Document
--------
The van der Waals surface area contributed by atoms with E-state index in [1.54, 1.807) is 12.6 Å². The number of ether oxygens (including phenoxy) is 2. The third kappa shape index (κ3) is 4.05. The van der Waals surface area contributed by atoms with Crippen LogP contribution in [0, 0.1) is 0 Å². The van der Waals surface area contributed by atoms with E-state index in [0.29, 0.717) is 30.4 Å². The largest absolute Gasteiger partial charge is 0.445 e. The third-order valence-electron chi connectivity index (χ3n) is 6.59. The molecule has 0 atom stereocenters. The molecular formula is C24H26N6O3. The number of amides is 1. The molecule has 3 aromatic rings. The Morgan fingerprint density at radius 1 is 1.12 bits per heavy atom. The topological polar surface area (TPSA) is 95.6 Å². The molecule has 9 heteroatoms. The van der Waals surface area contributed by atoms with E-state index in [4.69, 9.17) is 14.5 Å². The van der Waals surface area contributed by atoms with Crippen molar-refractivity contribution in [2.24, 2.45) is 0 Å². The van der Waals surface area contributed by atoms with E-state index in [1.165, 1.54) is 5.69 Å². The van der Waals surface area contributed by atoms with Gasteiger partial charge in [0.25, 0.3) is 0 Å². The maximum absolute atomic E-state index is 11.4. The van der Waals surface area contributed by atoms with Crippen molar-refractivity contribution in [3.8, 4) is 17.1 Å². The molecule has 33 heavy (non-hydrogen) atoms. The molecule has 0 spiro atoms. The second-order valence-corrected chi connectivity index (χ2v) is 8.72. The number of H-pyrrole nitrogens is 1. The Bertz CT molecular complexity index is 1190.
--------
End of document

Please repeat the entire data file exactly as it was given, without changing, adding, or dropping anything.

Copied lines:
The van der Waals surface area contributed by atoms with E-state index in [1.54, 1.807) is 12.6 Å². The number of ether oxygens (including phenoxy) is 2. The third kappa shape index (κ3) is 4.05. The van der Waals surface area contributed by atoms with Crippen LogP contribution in [0, 0.1) is 0 Å². The van der Waals surface area contributed by atoms with E-state index in [0.29, 0.717) is 30.4 Å². The largest absolute Gasteiger partial charge is 0.445 e. The third-order valence-electron chi connectivity index (χ3n) is 6.59. The molecule has 0 atom stereocenters. The molecular formula is C24H26N6O3. The number of amides is 1. The molecule has 3 aromatic rings. The Morgan fingerprint density at radius 1 is 1.12 bits per heavy atom. The topological polar surface area (TPSA) is 95.6 Å². The molecule has 9 heteroatoms. The van der Waals surface area contributed by atoms with E-state index in [4.69, 9.17) is 14.5 Å². The van der Waals surface area contributed by atoms with Crippen molar-refractivity contribution in [2.24, 2.45) is 0 Å². The van der Waals surface area contributed by atoms with E-state index in [1.165, 1.54) is 5.69 Å². The van der Waals surface area contributed by atoms with Gasteiger partial charge in [0.25, 0.3) is 0 Å². The maximum absolute atomic E-state index is 11.4. The van der Waals surface area contributed by atoms with Crippen molar-refractivity contribution in [3.8, 4) is 17.1 Å². The molecule has 33 heavy (non-hydrogen) atoms. The molecule has 0 spiro atoms. The second-order valence-corrected chi connectivity index (χ2v) is 8.72. The number of H-pyrrole nitrogens is 1. The Bertz CT molecular complexity index is 1190.